NICOLA and Keith Braidwood have worked for some of the best chefs in Scotland. Now they are working for themselves - at their eponymously named new restaurant, Braidwoods.
The husband and wife duo, who have worked with the likes of David Wilson and Bruce Sangster, opened their 28-seat restaurant in the market town of Dalry, Strathclyde, on July 8.
With an impressive reputation - Nicola is a former Scottish Young Chef of the Year, Keith is a Caterer & Hotelkeeper Acorn Award winner - they expect to pull in clientele from as far as Glasgow, 22 miles away.
Their menu is distinctively Scottish, featuring local produce such as roe deer, west coast halibut and fillet of beef. "Dishes are light and cooked in a modern British style," explains Keith Braidwood.
If their first menu can be said to have a main-course signature dish, it is the honey-glazed breast of Gressingham duck in a confit of its own leg and a cranberry and caramelised ginger essence.
The Braidwoods are best known for their desserts, which can claim credit for the trio of caramel puddings at this year's Scottish Food Proms gala dinner.
That dessert, which has become one of their specialities, will find its way on to the menu and probably stay there, says Keith Braidwood. The three-part dessert comprises: a caramel ice-cream served in a brandy snap; a caramel and praline mousse; and a small caramel cräme brñlée served on rum-scented bananas glazed with brown sugar.
The Braidwoods' lunchtime menu, aimed primarily at local businesses, will change weekly. Average spend, including wine, is around £12.50. Dinner, which is to be positioned as more of a special occasion meal, changes either daily or weekly depending on the availablility of produce. Three courses are offered at £21.50 and four courses at £24.50.
Both meals include another of the couple's specialities - home-made chocolates, made from Valrhona chocolate (milk chocolate with 40% cocoa solids; bitter chocolate with 66% cocoa solids).
Three white wines and three reds have been selected as house specials. There is a heavy emphasis on New World wines: an Australian (£9.95) and a South African (£7.85) white sit alongside a Bordeaux (£12.50), while Australian (£9.95) and Californian (£8.75) reds vie with a Côtes du Rhône (£9.95). In addition to the six house wines, there are another 50 to 60 on the wine list costing no more than £33.
Braidwoods is a long, white Ayrshire cottage, "much like the kind Rabbie Burns was born in" says Keith. Internal decor is sky-blue, with pictures and pottery picking up on the building's past as a mill cottage.
Unlike many husband and wife teams who have to learn to work together when they set up a business, Keith and Nicola are old hands at sharing a kitchen. They first met at the Royal Oak Hotel, Yattendon, six years ago and have worked together at Murrayshall House Hotel and, most recently, Shieldhill Hotel. n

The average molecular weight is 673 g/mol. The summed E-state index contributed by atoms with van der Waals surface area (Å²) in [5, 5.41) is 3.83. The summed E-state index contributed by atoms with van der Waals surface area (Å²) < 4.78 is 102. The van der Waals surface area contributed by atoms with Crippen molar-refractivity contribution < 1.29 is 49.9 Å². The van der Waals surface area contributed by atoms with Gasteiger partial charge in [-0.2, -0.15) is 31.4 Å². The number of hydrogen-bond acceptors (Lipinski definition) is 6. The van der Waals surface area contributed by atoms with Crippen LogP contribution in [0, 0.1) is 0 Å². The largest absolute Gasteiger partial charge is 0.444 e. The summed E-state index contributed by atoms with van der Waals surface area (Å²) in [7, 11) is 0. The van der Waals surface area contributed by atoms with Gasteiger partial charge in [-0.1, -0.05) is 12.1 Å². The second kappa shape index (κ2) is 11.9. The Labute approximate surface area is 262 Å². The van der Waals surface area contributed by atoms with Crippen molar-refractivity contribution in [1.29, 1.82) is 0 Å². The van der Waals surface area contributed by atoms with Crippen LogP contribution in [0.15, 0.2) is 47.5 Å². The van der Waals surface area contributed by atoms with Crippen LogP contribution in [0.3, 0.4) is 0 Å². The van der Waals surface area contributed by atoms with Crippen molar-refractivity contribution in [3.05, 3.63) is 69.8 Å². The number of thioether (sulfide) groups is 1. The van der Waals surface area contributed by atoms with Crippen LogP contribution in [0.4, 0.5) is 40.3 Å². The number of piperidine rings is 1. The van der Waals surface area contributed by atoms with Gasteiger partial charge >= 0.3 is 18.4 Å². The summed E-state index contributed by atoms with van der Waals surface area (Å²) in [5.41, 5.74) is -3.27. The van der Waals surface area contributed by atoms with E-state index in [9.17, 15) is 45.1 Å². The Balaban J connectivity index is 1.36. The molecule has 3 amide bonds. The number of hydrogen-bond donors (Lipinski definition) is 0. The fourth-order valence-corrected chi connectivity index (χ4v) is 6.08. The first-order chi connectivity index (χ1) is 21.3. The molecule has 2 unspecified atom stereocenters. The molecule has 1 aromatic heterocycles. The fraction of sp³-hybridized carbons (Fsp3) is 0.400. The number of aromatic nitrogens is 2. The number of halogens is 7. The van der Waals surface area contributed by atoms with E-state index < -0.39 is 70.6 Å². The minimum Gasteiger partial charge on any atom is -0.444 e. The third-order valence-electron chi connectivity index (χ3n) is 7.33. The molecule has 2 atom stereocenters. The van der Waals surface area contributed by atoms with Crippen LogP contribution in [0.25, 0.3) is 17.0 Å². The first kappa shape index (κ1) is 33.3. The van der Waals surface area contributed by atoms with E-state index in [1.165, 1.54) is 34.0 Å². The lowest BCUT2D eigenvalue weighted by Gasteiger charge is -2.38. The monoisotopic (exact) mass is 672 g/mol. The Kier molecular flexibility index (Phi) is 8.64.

THE weather is important to new Chelsea restaurant Thai on the River, which opened at the end of March this year.
Proprietor Andrew Milne sticks his head out of the door on Saturday and Sunday lunchtimes to decide whether to open up or not.
The outside terrace, which seats 40, opens Monday to Friday lunchtime, and weather permitting, Saturday and Sunday as well. The main restaurant, which seats 90, closes lunchtimes at the weekends to free up the seven kitchen staff who devote their time to copious preparation for the week ahead.
"My staff are here seven days a week, but weekends are set aside for preparing marinades, spices - things like that," explains the designer-suited and streetwise Milne. Playing the reluctant restaurateur, he muses over how he ever got into the restaurant business, having spent most of his working life wheeling and dealing in the property world, "mergers and acquisitions - that was me before, then I found myself opening up a Thai restaurant in Oxford." He sold up his share there to open the new restaurant on Chelsea Wharf with partner Carol Reynolds.
Soimalee Promsan, the diminutive head chef, Milne recruited through contacts from his old restaurant. All but one of his staff are from Thailand's second city, Chiang Mai.
The narrow kitchen, crowded with woks frying eye-stinging chilli, copes with around 150 sittings on a busy Friday night.
Mieng Gai (or No 1 from the menu, for those too timid to attempt pronunciation) is the biggest selling starter: lightly spiced chicken cooked with ground peanuts, fresh peppercorns and garlic and served on fresh Thai spinach leaves which you wrap yourself into little parcels.
To assist customers in selecting a dish to their desired "hotness", the menu is dotted with small chillis indicating the level of fire to expect.
Tom Yam Gai - a hot and sour chicken soup flavoured with lemon grass, lime juice and chilli - is their most popular soup. It scores one chilli on the menu for hotness and arrives in a clay pot with a burner underneath wafting spices.
Plaa Choo Chee, number 31 on the menu - "big with the customers" arrives in one of the clay fish pots - a whole fish cooked in coconut curry, lime leaves, thai herbs and fresh chillies.
Milne has an unusual wine suggestion to accompany the meal, "I like a nice Rioja," he says, pouring a chilly 1992 Montecillo. All the wines carry a brief description, with a 1992 Bordeaux Clairet from Chƒteau Les Marches (£11.70) singled out as "quite delicious with Thai food"
Herbs are flown in from Thailand to Heathrow twice weekly. Fish and meat are bought locally from Billingsgate and Smithfield.
As far as marketing the restaurant is concerned, "little snippets in the press" are the restaurant's main form of publicity, but local hotels have been informed: "we're hopeful with the Conrad round the corner." n